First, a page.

Cremini Classico - alternating layers of Dark Chocolate & gianduja essence blanketed in a Milk Choc shell, the gestalt almost yielding sweet almond oil; great depth & good horizontal spread across palate; compared to Venchi’s mass-market classic, this is the personalized craft
Cremini al Pistacchio - tritone complex (Dark Choc, Classic Gianduja, & Pistachio) swathed in Milk Choc generating all sorts of overtones (vanilla gelato, fruit glacé, & almond again in add’n to the stated elements); a world beater
Cremini alla Nocciola - instead of the more even-textured Classic or Pistacchio, Dark choc base plays to chopped hazelnuts; by altering the formula a few degree it pays off in huge differentials... thicker more viscous & rustic flavor igniting a vapor of brandy; perhaps too great a departure for some, while for others a heretic eventually canonized like a saint burnt at the stake (think Giordano Bruno) then compare this to Domori's rendering
Rusticelli Fondente - coarsely-chopped hazelnuts bathed in 71% Dark; naked preparation, stark presentation, & segregated flavors; rustic Tuscan beauty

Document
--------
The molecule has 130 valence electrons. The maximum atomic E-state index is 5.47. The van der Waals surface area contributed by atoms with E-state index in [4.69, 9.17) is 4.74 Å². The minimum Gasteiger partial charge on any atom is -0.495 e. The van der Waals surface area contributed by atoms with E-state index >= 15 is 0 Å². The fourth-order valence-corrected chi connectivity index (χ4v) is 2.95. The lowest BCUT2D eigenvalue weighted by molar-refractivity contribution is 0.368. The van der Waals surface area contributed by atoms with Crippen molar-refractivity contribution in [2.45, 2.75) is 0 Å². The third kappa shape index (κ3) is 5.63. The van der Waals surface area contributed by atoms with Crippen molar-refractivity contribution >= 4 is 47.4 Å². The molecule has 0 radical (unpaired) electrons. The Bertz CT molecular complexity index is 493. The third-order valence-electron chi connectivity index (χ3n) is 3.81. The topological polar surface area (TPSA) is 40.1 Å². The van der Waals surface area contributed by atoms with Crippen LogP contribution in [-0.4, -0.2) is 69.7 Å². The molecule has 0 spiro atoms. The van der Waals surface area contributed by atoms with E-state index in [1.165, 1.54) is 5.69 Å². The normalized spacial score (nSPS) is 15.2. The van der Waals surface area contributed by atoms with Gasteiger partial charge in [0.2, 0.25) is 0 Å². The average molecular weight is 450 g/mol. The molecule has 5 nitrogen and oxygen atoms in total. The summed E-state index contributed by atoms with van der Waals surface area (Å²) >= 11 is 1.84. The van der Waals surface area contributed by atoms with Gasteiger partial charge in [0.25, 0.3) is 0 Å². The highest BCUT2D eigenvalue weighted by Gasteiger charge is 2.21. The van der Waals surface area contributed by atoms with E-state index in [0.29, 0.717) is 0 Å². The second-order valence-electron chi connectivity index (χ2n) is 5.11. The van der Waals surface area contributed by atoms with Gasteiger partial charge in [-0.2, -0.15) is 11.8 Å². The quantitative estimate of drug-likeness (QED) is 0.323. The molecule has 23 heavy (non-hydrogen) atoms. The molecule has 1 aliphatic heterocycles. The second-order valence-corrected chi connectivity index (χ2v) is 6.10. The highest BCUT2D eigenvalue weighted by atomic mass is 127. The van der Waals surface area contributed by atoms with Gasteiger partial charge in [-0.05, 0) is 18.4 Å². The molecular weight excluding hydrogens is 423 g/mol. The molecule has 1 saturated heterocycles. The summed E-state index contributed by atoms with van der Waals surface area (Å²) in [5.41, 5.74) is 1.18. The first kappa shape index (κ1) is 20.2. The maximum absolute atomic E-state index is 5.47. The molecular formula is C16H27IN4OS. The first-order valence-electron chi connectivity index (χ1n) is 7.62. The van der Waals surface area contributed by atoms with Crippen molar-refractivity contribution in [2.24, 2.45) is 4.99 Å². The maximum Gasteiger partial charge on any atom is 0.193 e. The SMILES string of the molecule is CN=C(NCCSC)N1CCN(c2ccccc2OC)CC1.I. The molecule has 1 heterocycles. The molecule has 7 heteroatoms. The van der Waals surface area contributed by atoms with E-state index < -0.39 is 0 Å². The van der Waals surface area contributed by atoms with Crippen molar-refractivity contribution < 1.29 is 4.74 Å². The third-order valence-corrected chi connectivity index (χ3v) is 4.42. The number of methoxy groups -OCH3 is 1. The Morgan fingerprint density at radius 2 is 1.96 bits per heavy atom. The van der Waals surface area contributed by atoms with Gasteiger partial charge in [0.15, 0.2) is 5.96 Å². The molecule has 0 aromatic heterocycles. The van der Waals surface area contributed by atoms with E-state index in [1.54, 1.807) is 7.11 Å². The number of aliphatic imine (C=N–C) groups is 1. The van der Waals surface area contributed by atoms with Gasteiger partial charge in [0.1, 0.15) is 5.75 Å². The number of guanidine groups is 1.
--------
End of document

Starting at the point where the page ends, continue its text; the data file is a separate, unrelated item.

Rusticelli al Latte - same unadorned form as the Rusticelli Fondente but here swathed in Milk Choc whose flavors in the act of masticating integrate for nut-toffees delivering a umami zap to the back
Rusticelli Bianco - more clean simple lines that epitomize Tuscany in general & these Rusticelli in particular, with White Choc taking its turn... finely roasted buttered nuts; simplicity kills
Noci - part of Catinari’s Forme del Bosco or ‘Wood Series’, this vents maple-walnut on the inhale while the inside taste reveals more of the same, just deeper... a walnut crunch covered in Milk Choc, the elements fuse so seamlessly by the end there’s no clue of the constituents save for a residual of the namesake origin: wood grain & walnut leaves; stunning brilliance
Monachina - walnut, marzipan-style; drier & mealier than traditional almond-marzipan with an inside-out play of White Choc sealing the interior nut-meat then Dark fondant wrapping all that; conjures up sweet-almond cherry streaking to soft orange bergamot at the back; sensational